This is the unromantic perspective that marriage is made of, far more than of love, sex or romance - far more, even, than of friendship, which is a different thing; also precious, and one's wife or husband really ought to be one's friend, but not the same at all.
But this is not how the advocates of gay marriage talk about marriage, and there's a reason: this is not how gays will approach marriage. (At least not gay men; it's quite possible lesbians will very closely approximate this script.) Rather, they will look at marriage as a validation of existing relationships that have stood the test of time, a wedding as, effectively, the prize for having developed a love and a friendship of enduring power and depth. This is a beautiful thing, and perhaps it deserves a wedding as its reward. But it is not a plausible route to marriage for most people.
As with everything before, the assumption that marriage is fundamentally about love (with the corollary that if love fades, presumably so should the marriage - after all, there might still be time to actualize oneself through another, yet more thrilling love!) does not originate with the campaign for gay marriage; far from it. But again, acceptance of gay marriage entails explicitly understanding marriage in this way, and therefore bars the way back to a more realistic appraisal.
I'll make an analogy that may be a bit abstruse for some readers, but bear with me. The traditional rule in Judaism for "who is a Jew" is that of matrilineal descent: if your mother was Jewish, you are Jewish; if she wasn't, even if your father was, you aren't, unless you undergo conversion (which is, of course, open to someone without any Jewish parentage at all). Now this rule can be applied more or less strictly. Someone can have a mother who converted to Judaism, and a rabbi could decide either to investigate the details of the conversion or simply assume the best. A rabbi could look into a bloodline for several generations or stop with the person's mother or grandmother. (The context in which this sort of thing usually comes up, by the way, is impending marriage.) But stretching the rule, or applying it more leniently, is not changing it fundamentally.
Reform Judaism has repudiated this rule, and replaced it with what is usually called a patrilineal or egalitarian rule. Reform Jews were troubled by the inequality implied by saying that Judaism can't pass through the male line as well as the female, and so they got rid of the female-line rule. But they could not simply say "anyone with a Jewish father *or* mother is Jewish" for simple mathematical reasons. If Judaism is "transmitted" on both lines, then after a few dozen generations even with a small percentage of intermarriage the entire population of the world would be Jewish, an obviously absurd outcome. So what they really did, by saying that patrilineal descent was valid, was eliminate descent *entirely* as the basis for determining who is a Jew. Rather, the new basis is: if you are *raised* Jewish, you are Jewish. The new Reform Jewish rule, therefore, l would *exclude* from Judaism (logically) someone with two Jewish parents who had no religious education (though I doubt they would demand a conversion in practice in such an instance). By making the rule more egalitarian, Reform Judaism actually destroyed the rule, replacing it with an entirely different rule with very different implications for the nature of Judaism.
I think something similar is true of gay marriage. By opening up the institution to new groups with a perfectly reasonable argument for entry, the nature of marriage will be changed - no longer essentially a stage in life, part of a life narrative, part of how the culture domesticates men and teaches them the meaning of civilized manhood, marriage will have been redefined as, essentially, a story one tells oneself and one's love about the love you share. In medieval days, the cult of Courtly Love explicitly opposed love to marriage, and celebrated adulterous devotion for that reason. In modern times, we have tried to assert the opposite: that true love can only truly be consummated in marriage. This has sufficiently raised the stakes for marriage that we came to believe that marriage was about nothing but love. Now we dissolve marriages that have hit a rocky patch without concern; once the love is gone (how do we know it is gone for good?), the marriage is dead in all but name, so why not recognize its death? With gay marriage, the process of transformation will be complete.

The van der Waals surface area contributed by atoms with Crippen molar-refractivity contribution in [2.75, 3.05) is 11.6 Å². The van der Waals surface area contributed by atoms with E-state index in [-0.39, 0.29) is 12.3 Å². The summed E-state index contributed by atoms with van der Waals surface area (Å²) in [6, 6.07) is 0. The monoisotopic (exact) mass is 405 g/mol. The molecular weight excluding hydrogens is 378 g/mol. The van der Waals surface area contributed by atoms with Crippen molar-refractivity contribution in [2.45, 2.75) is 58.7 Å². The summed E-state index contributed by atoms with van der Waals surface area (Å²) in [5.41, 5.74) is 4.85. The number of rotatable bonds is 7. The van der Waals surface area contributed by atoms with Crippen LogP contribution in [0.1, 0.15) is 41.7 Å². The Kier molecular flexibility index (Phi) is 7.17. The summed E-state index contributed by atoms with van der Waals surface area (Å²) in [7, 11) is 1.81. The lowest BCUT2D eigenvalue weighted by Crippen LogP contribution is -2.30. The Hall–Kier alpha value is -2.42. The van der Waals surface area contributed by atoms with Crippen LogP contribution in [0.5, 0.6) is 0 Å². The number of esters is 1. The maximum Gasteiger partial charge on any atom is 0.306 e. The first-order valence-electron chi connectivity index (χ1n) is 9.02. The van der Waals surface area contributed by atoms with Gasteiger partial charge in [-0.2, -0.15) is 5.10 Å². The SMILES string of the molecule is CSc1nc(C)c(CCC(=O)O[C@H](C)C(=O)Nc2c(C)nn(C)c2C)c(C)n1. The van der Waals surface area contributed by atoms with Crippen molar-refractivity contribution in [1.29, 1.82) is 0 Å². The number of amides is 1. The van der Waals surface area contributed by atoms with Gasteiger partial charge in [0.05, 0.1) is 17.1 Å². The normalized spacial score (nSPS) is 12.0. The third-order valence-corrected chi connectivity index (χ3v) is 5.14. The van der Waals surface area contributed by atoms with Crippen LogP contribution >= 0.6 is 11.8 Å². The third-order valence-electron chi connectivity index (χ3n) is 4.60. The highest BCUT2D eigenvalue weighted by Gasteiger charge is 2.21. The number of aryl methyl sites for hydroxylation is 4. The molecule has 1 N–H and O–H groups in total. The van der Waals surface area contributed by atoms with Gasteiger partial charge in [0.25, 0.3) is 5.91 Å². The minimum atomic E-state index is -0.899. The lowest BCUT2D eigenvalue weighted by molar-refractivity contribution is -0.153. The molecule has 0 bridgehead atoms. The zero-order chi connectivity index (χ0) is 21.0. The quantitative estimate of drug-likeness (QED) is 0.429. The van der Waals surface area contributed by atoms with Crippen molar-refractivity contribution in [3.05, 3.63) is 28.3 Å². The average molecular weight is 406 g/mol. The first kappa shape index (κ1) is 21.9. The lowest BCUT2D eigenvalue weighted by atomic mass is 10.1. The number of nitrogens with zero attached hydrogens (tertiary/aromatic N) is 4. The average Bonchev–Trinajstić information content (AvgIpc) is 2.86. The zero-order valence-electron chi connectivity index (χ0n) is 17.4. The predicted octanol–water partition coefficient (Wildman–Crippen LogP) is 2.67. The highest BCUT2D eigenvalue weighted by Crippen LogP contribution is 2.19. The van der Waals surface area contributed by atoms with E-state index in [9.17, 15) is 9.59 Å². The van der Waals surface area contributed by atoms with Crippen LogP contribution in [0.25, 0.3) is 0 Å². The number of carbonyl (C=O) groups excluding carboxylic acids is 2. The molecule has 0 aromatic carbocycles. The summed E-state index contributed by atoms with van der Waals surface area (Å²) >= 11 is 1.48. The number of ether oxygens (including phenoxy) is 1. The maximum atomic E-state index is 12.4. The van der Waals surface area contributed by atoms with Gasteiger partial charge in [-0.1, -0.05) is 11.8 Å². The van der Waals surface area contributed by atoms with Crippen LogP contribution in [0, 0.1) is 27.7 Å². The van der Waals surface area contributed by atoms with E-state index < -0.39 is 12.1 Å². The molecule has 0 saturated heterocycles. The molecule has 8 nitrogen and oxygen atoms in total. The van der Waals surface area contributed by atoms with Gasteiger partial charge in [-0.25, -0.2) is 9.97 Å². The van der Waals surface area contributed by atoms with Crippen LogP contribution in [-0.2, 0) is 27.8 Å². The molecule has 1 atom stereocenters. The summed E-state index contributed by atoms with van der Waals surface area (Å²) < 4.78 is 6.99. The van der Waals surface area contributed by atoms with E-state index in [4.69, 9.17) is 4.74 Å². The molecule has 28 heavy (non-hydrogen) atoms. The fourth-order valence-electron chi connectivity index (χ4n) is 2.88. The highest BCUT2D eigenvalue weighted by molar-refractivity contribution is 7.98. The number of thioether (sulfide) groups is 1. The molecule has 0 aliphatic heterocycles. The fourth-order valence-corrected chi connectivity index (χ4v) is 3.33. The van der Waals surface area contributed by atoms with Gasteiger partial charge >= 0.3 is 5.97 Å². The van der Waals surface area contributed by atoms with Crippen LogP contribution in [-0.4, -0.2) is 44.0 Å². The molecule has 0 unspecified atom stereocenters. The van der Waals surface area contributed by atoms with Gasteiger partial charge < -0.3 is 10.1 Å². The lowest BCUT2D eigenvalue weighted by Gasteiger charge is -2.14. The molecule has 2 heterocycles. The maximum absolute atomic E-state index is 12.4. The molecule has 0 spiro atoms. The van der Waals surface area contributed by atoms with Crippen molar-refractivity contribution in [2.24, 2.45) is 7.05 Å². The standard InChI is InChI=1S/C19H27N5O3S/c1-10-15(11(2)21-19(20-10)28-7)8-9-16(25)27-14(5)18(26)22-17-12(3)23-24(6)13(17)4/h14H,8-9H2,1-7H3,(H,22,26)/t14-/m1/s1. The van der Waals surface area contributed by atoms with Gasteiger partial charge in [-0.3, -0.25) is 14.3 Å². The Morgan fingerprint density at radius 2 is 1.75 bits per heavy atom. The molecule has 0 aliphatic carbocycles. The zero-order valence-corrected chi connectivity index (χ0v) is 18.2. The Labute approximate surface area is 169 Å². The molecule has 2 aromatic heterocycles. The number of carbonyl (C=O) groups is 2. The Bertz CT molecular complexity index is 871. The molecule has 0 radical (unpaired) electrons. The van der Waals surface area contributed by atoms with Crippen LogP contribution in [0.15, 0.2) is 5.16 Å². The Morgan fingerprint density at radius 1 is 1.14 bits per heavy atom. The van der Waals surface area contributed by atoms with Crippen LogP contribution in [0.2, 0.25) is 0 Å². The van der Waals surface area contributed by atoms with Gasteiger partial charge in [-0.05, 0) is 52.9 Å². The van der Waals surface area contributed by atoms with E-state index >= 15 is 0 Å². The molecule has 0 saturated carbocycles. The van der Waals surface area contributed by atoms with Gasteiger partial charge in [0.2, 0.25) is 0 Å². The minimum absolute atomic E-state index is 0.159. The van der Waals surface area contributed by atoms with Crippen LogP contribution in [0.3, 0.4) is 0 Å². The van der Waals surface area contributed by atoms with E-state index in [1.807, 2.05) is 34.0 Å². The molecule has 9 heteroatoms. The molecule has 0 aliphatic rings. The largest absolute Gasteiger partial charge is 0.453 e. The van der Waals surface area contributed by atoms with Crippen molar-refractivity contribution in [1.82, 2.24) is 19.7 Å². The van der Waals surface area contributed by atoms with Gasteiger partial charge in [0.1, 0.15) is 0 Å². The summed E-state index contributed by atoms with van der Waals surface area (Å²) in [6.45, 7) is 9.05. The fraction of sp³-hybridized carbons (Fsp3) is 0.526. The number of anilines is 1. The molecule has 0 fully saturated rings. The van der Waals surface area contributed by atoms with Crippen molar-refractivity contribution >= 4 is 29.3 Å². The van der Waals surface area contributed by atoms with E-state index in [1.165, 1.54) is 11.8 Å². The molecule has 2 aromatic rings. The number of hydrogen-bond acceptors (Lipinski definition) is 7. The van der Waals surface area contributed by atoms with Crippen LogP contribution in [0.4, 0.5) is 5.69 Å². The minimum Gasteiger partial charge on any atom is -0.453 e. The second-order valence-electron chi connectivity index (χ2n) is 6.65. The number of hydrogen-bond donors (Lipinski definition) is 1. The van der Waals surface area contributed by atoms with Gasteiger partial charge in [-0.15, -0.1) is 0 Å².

I hope this is a conclusion. I hope I've said my peace on the subject. I really want to "move on" as they say. But I keep coming back. I feel like we're headed for a cultural train-wreck, that I'm going to lose friends over an issue that is of very distant consequence to my actual life, that I will be forced to choose sides in a matter where once a choice of sides is forced, the battle is already lost.
Is all this inevitable? Is there no way to reconcile the legitimate demands of gay couples with the need to preserve the essential nature of companionate marriage? I want to believe there is a way. But what I think it will take is a recognition on the part of advocates for gay marriage that however much they may know about their own lives, their own sexuality, their own culture, and however ignorant the straight world may be of their joys, triumphs and sufferings, their insights are of little utility to straights. They do *not* know anything essential about us, about our world, of which marriage is a pillar. Yes, we could learn some things from each other, and enrich each others lives - but only if we recognize that we are different first. Marriage is an essential institution of the civilized (overwhelmingly straight) world. If its essential nature excludes gay people from its ambit, then perhaps the just solution to the very real problem of that exclusion is to erect another institution specifically for gay people. And if its essential nature does *not* exclude gay people - which is the only thing advocates of gay marriage can honestly mean by their advocacy, otherwise they are essentially acting in bad faith - then the burden is on the advocates to explain *why* and *how* it does not exclude them. And to do so in the terms I'm using, terms of the soul, of culture and its myths.